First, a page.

Presentation #208.02 in the session MBAs: Physical Characteristics, Part 2.
In 1949 the discovery of an asteroid with a comet tail ushered in an era of increasingly blurred lines between comets and other minor planets classes historically unassociated with activity. These objects, such as active asteroids and active Centaurs (objects found between the orbits of Jupiter and Neptune) and the active Quasi-Hildas that orbit near Jupiter, promise clues to the solar system volatile distribution and even the origins of water on Earth. However, in the last century fewer than 30 active asteroids, 20 active Centaurs, and 15 active Quasi-Hildas have been found. This paucity has proven a hurdle to understanding these enigmatic objects, so we set out to increase the number of known active asteroids and active Centaurs with the help of Citizen Scientists. Citizen Science blends outreach and science, simultaneously engaging the public while accomplishing tasks too complex or numerous for scientists (or machines) to address. For this project we first extract images of known minor planets from public Dark Energy Camera (DECam) data and apply a series of tests to filter out unusable data. We show the resulting vetted images to Citizen Scientists and ask them if they see any activity — such as a tail or coma — coming from the object at the center of the image. On 2021 August 31 we successfully launched the NASA Partner project Active Asteroids (http://activeasteroids.net) on the Zooniverse online Citizen Science platform, and we have been making discoveries ever since.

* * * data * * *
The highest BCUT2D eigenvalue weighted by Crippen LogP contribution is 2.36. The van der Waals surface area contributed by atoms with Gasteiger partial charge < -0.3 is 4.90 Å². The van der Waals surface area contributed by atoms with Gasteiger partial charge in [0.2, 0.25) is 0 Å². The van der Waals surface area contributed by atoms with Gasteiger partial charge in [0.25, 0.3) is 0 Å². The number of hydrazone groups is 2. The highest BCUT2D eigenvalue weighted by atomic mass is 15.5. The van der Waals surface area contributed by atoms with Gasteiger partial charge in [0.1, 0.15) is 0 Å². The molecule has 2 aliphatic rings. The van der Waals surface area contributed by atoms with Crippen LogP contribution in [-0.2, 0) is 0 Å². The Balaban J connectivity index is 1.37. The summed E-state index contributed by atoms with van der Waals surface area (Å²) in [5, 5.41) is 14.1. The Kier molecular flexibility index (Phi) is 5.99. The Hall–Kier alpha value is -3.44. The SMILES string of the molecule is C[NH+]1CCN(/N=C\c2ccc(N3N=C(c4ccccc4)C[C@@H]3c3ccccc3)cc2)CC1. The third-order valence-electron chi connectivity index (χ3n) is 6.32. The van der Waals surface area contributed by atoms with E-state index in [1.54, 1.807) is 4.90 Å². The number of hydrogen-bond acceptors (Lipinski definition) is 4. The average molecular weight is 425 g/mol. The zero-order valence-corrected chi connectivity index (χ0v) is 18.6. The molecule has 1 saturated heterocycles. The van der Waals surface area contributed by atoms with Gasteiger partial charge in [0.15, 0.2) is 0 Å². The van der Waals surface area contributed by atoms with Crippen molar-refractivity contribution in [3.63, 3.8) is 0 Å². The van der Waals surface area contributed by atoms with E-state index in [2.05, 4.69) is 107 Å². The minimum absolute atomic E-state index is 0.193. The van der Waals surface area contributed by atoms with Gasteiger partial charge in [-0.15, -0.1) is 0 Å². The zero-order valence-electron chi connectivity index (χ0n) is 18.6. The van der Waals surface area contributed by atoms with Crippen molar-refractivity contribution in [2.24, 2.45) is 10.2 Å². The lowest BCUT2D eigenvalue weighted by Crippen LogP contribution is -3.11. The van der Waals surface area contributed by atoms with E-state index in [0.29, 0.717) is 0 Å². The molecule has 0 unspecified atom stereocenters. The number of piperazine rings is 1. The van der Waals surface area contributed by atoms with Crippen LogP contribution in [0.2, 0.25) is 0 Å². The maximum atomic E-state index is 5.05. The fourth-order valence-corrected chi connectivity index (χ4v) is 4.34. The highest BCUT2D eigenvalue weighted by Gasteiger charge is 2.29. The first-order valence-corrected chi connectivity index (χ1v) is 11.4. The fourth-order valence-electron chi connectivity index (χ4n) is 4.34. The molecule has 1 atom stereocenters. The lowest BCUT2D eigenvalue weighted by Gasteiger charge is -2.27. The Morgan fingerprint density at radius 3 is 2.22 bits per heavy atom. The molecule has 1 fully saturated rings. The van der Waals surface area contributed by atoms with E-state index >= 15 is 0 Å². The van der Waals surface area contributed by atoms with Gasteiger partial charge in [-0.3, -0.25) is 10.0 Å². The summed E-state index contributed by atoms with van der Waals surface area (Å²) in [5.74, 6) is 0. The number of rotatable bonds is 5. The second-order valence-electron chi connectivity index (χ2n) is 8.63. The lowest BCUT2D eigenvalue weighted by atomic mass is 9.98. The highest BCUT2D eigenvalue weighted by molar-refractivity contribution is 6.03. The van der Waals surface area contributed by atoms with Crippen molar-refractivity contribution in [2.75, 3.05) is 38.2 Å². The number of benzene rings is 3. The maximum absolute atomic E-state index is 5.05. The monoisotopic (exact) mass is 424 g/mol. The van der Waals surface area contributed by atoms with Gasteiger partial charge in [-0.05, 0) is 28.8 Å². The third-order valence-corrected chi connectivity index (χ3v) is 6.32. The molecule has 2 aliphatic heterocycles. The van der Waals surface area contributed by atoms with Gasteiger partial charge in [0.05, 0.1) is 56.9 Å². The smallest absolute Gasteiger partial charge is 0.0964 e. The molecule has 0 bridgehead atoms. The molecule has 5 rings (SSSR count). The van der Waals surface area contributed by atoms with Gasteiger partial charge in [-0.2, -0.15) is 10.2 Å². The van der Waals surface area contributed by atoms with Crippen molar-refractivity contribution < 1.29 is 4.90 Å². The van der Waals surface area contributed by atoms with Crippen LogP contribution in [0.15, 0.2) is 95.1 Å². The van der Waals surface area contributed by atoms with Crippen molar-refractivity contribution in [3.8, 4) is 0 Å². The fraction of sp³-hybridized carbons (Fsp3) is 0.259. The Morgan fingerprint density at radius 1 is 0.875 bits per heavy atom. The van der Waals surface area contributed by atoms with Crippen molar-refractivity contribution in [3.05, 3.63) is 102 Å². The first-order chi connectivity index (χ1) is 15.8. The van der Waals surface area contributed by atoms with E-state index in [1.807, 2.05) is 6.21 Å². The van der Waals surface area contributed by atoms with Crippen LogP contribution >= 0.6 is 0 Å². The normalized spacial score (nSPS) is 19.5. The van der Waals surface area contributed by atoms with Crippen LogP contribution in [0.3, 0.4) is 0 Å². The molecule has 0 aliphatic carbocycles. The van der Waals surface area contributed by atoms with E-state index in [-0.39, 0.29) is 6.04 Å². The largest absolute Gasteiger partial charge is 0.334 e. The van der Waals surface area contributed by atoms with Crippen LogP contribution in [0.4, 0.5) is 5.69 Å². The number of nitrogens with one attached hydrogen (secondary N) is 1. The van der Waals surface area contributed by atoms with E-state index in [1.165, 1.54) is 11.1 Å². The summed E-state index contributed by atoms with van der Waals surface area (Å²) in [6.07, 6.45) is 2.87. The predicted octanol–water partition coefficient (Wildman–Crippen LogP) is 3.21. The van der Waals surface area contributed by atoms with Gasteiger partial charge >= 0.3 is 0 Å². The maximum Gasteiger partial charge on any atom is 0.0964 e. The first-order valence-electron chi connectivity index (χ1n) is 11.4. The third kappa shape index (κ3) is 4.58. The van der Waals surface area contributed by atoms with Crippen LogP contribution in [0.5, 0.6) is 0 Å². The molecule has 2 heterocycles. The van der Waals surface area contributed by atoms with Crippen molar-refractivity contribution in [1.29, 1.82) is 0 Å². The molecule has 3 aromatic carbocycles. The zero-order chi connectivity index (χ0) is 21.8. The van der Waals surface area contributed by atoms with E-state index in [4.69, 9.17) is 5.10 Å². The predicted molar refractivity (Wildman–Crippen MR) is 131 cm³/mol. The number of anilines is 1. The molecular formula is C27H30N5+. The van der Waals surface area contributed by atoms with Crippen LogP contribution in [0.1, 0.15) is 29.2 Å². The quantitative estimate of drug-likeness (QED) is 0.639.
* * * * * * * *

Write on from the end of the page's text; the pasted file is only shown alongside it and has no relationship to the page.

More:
Here I present highlights from my dissertation, including (1) our pipeline that extracts images of known minor planets from image archives, (2) our proof-of-concept showing DECam data are ideal for identifying active objects, (3) how we revealed an unusual activity mechanism for active asteroid (6478) Gault, (4) our discovery of activity coming from Centaur 2014 OG392, (5) our identification of active asteroid (248370) 2005 QN173 as the ninth known recurrently active Main-belt Comet, a rare active asteroid subset found in the asteroid belt, (6) an introduction to our Citizen Science project, and (7) first results from the project.